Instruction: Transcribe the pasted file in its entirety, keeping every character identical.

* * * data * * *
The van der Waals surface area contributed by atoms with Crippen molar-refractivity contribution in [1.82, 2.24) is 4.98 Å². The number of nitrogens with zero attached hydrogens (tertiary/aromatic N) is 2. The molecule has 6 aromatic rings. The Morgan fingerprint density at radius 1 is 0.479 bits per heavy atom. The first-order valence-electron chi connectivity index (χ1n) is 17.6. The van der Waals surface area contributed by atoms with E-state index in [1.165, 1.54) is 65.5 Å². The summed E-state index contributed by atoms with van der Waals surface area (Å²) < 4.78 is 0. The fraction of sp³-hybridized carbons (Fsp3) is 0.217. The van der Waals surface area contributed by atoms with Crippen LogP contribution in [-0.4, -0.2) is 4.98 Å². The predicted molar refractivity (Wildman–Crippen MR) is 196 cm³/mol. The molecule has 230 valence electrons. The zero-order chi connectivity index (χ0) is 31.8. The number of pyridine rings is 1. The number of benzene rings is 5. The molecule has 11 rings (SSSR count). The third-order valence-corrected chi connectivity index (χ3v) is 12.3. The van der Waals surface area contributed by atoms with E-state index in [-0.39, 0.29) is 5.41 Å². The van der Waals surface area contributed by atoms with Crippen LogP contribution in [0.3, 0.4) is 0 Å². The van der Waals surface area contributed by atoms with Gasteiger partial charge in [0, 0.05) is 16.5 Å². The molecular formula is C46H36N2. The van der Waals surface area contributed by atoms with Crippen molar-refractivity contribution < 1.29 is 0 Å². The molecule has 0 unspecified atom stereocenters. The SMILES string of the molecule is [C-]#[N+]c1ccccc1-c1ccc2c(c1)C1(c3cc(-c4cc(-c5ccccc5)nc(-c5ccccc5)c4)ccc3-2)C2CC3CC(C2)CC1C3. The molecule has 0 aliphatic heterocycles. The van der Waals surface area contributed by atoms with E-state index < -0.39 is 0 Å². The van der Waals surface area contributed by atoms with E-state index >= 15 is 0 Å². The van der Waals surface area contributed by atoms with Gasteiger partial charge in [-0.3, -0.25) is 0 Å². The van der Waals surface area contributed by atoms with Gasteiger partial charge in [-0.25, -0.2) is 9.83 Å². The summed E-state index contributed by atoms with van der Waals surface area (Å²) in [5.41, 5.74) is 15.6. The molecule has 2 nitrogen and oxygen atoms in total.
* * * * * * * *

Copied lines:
The van der Waals surface area contributed by atoms with Crippen molar-refractivity contribution in [1.82, 2.24) is 4.98 Å². The number of nitrogens with zero attached hydrogens (tertiary/aromatic N) is 2. The molecule has 6 aromatic rings. The Morgan fingerprint density at radius 1 is 0.479 bits per heavy atom. The first-order valence-electron chi connectivity index (χ1n) is 17.6. The van der Waals surface area contributed by atoms with E-state index in [1.165, 1.54) is 65.5 Å². The summed E-state index contributed by atoms with van der Waals surface area (Å²) < 4.78 is 0. The fraction of sp³-hybridized carbons (Fsp3) is 0.217. The van der Waals surface area contributed by atoms with Crippen LogP contribution in [-0.4, -0.2) is 4.98 Å². The predicted molar refractivity (Wildman–Crippen MR) is 196 cm³/mol. The molecule has 230 valence electrons. The zero-order chi connectivity index (χ0) is 31.8. The number of pyridine rings is 1. The number of benzene rings is 5. The molecule has 11 rings (SSSR count). The third-order valence-corrected chi connectivity index (χ3v) is 12.3. The van der Waals surface area contributed by atoms with E-state index in [-0.39, 0.29) is 5.41 Å². The van der Waals surface area contributed by atoms with Crippen LogP contribution in [0.3, 0.4) is 0 Å². The van der Waals surface area contributed by atoms with Gasteiger partial charge in [0, 0.05) is 16.5 Å². The molecular formula is C46H36N2. The van der Waals surface area contributed by atoms with Crippen molar-refractivity contribution < 1.29 is 0 Å². The molecule has 0 unspecified atom stereocenters. The SMILES string of the molecule is [C-]#[N+]c1ccccc1-c1ccc2c(c1)C1(c3cc(-c4cc(-c5ccccc5)nc(-c5ccccc5)c4)ccc3-2)C2CC3CC(C2)CC1C3. The molecule has 0 aliphatic heterocycles. The van der Waals surface area contributed by atoms with E-state index < -0.39 is 0 Å². The van der Waals surface area contributed by atoms with E-state index >= 15 is 0 Å². The van der Waals surface area contributed by atoms with Gasteiger partial charge in [-0.3, -0.25) is 0 Å². The van der Waals surface area contributed by atoms with Gasteiger partial charge in [-0.25, -0.2) is 9.83 Å². The summed E-state index contributed by atoms with van der Waals surface area (Å²) in [5.41, 5.74) is 15.6. The molecule has 2 nitrogen and oxygen atoms in total.